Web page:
Post-Qualification Admissions (PQA) would see university offers – or even applications to university – take place after students receive their A-level exam results.

Support for PQA reform stretches across the political spectrum, particularly among those with an interest in social mobility.  

This is because PQA would help address concerns about the reliability of predicted and their effect on sub-groups of students. Historically, disadvantaged pupils are likely to apply for universities with entry requirements below their predicted grades. Research suggests this is due to a combination of personal pressure, low confidence as well as the appeal of lower universities providing unconditional offers and financial incentives, such as full or partly funded scholarships – which are typically more competitive across higher ranking universities.

In this context, it is argued the low reliability of predicted grades can have a disproportionate impact on disadvantaged and underrepresented students. Moving to a PQA system would also remove the issue of poor outcomes for disadvantaged students achieving higher than their predicted grades.

The big challenge for PQA reform, that has prevented successive governments from implementing it, is how to enable offers or applications to university to take place after A-level results day without causing havoc to schools and colleges, the exam system or universities. For the exam system, this risk relates to whether there is sufficient time for markers to mark scripts reliably, so that every student gets the grade they deserve.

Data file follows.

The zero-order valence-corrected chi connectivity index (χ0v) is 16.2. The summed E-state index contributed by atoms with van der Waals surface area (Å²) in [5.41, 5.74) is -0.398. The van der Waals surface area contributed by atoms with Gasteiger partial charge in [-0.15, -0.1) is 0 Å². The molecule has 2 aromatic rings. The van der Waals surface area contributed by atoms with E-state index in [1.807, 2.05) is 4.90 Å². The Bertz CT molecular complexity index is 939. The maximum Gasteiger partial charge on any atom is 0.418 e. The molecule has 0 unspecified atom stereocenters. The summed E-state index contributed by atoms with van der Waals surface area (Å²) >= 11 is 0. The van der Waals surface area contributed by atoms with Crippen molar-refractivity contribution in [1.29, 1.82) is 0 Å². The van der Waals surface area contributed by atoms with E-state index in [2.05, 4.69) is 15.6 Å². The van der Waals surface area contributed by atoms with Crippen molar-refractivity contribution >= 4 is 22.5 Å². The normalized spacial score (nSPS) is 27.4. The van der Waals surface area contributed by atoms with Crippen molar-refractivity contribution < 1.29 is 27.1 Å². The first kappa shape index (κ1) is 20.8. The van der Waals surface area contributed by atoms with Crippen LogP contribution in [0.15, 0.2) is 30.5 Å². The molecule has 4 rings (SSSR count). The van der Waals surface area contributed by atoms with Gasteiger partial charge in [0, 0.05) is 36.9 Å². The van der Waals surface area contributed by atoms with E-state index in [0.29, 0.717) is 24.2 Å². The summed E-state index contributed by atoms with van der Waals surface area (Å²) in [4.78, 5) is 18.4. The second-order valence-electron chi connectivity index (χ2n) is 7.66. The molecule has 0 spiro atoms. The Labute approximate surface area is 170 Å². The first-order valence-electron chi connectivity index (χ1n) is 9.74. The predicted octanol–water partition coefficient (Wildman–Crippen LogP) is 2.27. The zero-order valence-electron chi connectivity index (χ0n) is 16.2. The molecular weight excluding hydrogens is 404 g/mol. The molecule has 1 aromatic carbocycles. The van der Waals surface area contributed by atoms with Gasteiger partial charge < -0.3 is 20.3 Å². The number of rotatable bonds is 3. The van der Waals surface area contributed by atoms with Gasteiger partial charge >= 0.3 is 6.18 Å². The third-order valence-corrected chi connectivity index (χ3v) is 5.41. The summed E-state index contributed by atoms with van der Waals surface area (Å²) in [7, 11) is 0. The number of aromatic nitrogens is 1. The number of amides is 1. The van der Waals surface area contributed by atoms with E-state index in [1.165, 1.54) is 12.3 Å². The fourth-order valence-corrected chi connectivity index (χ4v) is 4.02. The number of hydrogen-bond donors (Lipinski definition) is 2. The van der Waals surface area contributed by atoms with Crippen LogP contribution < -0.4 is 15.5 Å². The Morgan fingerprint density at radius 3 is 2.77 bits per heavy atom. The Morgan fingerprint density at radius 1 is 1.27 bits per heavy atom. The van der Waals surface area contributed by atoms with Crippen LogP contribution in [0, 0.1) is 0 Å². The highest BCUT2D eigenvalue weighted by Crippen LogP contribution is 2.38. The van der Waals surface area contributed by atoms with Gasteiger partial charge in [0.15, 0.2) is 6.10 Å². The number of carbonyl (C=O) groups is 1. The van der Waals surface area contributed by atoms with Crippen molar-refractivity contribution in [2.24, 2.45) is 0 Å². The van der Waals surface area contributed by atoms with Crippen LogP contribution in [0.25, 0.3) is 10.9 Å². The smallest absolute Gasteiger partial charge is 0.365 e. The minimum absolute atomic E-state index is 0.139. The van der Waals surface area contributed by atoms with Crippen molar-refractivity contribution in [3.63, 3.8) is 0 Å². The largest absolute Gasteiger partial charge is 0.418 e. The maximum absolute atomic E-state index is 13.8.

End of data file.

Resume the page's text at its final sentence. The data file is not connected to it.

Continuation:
Could technology be the key for unlocking PQA?

In debate on PQA, particular attention has focused on exam boards, and whether greater use of technology could dramatically shorten the amount of time required to complete marking and awarding – and in this way, enable PQA reform to happen.

However, exam scripts are scanned and digitised within days of leaving assembly halls and sport gyms – usually within 48 hours.

From that point onwards, the marking and awarding process is fully digital. The digitised content of student scripts is zipped through to examiners’ computers where the process of marking and awarding grades begins.

Long gone are the days when examiners received a jiffy bag full of scripts from across the country and set to work with red pens.

Put simply, there is very little time to be saved during marking and awarding each year through “technology” and making marking digital. Marking already is digital.

In future, the GCSE and A-level exam system is widely expected to move onscreen, away from pen and paper. However, this would only save a couple of days in the marking and awarding process, not the weeks – or months – required to enable implementation of a PQA system.

Some commentators have also suggested that artificial intelligence (AI) could be used to replace human markers in order to speed up the marking and awarding process.

Using AI to mark exams would certainly speed things up. However, this is still likely to be some years away. This means we need to work with what we have now.

In short, technology will not unlock the time savings in the exam system that will make the implementation of a PQA system radically easier. This is why, if PQA happens, centres, exam boards and universities will all have to adjust to substantial changes in the timetable of exams, marking and results days.